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Hike in interest rates could blunt the upward swing in the stock market


03/14/2016

Although investors have bet on one hike in interest rates for 2016, the Feds have made it clear that they are more ambitious than that.



Those who have invested in the bull run which lifted the U.S. stock market in the past month, are now scrutinizing the Federal Reserve for cues regarding the pace of development surrounding the next hike in the lifting off of interest rates.
 
For those who believed that the United States was headed for a recession have sighed with relief as recent economic data has cleared their doubts and have fueled the rise of the S&P 500 index.
 
The improving domestic economic conditions could prod the Federal Reserve to speed up its creeping increase of interest rates and thus potentially dampen the enthusiasm for stocks.
 
With the Fed’s upcoming policy meeting scheduled for Wednesday, many expect the central bank to not change key interest rates, since their first hike in December.
 
"It’s going to be a session with parsing individual words in the statement about how likely the market believes the Fed is to move, how quickly they are going to move for the next hike," said Walter Todd, chief investment officer at Greenwood Capital Associates in Greenwood, South Carolina.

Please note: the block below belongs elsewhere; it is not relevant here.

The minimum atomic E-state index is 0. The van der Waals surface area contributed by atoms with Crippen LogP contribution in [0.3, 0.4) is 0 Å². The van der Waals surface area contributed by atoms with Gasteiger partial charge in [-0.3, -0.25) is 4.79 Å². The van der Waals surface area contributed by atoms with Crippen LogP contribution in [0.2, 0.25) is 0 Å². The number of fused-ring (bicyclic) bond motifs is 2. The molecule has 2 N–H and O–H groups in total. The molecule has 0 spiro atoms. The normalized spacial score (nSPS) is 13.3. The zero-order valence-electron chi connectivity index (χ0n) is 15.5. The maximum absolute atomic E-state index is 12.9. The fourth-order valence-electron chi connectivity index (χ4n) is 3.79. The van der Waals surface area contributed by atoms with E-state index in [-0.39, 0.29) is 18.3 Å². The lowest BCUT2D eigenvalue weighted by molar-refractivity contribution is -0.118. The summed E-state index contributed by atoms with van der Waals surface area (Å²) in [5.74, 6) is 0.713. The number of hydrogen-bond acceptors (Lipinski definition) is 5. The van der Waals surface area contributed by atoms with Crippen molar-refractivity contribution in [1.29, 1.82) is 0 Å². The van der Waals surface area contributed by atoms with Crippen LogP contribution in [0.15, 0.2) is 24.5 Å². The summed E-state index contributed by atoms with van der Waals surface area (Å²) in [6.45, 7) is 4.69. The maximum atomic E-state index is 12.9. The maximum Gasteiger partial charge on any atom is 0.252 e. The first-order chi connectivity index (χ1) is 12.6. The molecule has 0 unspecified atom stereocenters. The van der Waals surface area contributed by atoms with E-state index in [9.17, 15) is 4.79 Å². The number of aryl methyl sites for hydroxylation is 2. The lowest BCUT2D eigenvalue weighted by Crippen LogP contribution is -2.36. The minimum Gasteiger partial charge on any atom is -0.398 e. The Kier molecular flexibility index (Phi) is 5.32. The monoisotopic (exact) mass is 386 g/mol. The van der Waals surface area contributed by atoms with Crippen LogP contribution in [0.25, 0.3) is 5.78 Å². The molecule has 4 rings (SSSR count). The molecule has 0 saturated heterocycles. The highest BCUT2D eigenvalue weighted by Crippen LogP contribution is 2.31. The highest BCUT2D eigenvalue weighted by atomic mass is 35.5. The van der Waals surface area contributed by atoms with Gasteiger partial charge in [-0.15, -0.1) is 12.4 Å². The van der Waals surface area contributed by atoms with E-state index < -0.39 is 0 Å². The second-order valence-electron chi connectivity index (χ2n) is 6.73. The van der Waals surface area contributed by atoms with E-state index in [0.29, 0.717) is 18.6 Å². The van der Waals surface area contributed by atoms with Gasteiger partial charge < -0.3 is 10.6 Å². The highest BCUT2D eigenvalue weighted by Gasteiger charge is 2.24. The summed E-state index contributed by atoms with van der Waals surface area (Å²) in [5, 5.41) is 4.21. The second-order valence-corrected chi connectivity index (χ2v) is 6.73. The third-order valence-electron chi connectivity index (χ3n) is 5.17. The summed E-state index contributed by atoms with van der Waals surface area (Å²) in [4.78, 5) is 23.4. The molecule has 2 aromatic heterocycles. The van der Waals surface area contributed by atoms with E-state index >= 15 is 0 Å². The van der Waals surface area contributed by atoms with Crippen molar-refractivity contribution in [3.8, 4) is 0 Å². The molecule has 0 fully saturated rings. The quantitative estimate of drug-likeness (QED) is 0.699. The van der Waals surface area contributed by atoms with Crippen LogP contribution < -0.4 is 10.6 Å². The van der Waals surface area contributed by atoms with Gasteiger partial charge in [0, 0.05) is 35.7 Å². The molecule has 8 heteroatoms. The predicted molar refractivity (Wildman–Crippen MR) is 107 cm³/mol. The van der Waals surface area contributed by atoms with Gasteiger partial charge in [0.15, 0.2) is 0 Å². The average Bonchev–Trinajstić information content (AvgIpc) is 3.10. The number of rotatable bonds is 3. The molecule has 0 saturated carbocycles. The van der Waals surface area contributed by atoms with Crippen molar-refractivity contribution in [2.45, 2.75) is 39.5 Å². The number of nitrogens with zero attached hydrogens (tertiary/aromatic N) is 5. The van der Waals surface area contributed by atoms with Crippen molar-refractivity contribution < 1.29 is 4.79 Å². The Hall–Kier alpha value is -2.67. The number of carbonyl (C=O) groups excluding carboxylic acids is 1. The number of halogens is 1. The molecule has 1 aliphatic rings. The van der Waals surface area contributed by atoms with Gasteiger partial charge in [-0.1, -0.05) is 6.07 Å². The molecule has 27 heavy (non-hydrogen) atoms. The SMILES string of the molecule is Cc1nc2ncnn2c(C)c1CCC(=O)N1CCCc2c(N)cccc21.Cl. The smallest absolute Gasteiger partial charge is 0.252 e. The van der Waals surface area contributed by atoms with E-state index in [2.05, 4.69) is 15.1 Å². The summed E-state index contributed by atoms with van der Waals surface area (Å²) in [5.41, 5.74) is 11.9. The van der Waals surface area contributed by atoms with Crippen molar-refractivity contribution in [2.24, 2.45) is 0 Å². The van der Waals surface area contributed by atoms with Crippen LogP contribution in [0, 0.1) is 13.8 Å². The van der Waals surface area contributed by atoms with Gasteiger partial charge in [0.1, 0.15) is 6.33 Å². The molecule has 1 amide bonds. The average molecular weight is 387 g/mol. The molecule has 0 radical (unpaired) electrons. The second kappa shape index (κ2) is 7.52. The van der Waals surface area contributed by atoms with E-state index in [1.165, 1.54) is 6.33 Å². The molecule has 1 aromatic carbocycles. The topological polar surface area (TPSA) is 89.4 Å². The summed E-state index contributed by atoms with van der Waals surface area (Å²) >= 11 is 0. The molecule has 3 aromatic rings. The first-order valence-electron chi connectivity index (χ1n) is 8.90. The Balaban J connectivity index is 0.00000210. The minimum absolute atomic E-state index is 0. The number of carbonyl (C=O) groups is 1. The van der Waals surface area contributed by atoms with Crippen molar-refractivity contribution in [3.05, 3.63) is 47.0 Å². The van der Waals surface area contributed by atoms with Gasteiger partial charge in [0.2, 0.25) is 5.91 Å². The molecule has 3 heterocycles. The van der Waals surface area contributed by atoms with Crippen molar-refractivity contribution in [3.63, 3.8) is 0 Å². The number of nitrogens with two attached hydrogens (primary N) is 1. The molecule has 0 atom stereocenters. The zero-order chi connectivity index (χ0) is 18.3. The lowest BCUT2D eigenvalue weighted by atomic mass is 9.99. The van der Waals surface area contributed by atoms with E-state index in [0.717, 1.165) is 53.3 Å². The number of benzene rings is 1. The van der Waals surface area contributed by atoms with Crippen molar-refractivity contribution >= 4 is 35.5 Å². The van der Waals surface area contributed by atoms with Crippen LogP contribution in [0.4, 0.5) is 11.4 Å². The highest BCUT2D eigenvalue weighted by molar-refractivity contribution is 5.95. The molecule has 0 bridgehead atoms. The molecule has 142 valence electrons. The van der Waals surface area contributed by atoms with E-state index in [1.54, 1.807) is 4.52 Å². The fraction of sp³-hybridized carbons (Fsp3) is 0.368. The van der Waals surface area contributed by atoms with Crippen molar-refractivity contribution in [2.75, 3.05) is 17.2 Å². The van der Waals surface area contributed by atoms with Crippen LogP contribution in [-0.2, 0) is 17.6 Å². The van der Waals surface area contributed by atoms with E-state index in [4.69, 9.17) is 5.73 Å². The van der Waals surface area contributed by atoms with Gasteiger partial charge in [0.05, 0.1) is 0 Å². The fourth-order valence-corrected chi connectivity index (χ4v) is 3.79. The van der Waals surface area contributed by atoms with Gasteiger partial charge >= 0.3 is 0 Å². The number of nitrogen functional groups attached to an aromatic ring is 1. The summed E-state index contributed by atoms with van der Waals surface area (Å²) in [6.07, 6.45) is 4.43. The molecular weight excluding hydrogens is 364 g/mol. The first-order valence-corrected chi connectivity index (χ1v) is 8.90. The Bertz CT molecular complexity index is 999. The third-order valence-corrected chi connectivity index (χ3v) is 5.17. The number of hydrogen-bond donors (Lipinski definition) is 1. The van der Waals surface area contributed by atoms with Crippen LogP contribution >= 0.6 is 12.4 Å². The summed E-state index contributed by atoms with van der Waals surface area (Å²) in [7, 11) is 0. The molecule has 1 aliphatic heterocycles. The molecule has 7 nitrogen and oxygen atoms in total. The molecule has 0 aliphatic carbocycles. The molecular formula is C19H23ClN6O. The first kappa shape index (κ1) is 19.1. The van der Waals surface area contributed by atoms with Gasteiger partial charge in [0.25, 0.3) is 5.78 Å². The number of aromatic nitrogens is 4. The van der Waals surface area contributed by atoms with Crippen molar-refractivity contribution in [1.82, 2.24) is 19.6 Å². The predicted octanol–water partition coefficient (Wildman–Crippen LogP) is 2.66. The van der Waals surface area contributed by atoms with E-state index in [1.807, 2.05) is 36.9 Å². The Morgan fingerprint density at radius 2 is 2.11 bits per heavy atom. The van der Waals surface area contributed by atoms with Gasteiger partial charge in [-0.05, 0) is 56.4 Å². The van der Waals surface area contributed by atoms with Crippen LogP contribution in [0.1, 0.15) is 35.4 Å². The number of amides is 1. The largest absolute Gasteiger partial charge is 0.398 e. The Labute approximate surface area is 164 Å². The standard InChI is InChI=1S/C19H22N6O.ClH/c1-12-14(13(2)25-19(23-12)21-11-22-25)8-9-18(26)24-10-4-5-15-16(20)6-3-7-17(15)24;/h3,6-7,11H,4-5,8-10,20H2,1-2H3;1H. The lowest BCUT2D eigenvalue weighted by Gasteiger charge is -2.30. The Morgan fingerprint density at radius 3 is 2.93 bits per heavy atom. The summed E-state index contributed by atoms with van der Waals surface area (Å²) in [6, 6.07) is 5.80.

If the Federal Reserve were to increase the pace of the hike in interest rates, it is likely to potentially dampen the upward momentum of the stocks. Investors are largely betting on one hike in interest rates for the rest of the year, however, Todd said "the Fed in its last statement made it pretty clear that they want to go more than that."
 
According to CME Group FedWatch tool, traders are discounting any change in key rates in the upcoming meeting, this Wednesday.
 
"Everybody has planned accordingly for no action, so if there is an action I think that would have a negative effect on the market," said Jonathan Corpina, senior managing partner for Meridian Equity Partners, New York.
 
"The stock market rallied because we got evidence that we’re not recessing and we were pricing in a recession," said Jim Paulsen, chief investment officer at Wells Capital Management in Minneapolis.
 
He went on to add, "But ultimately if the U.S. economy is OK, rates are going to be an issue."
 



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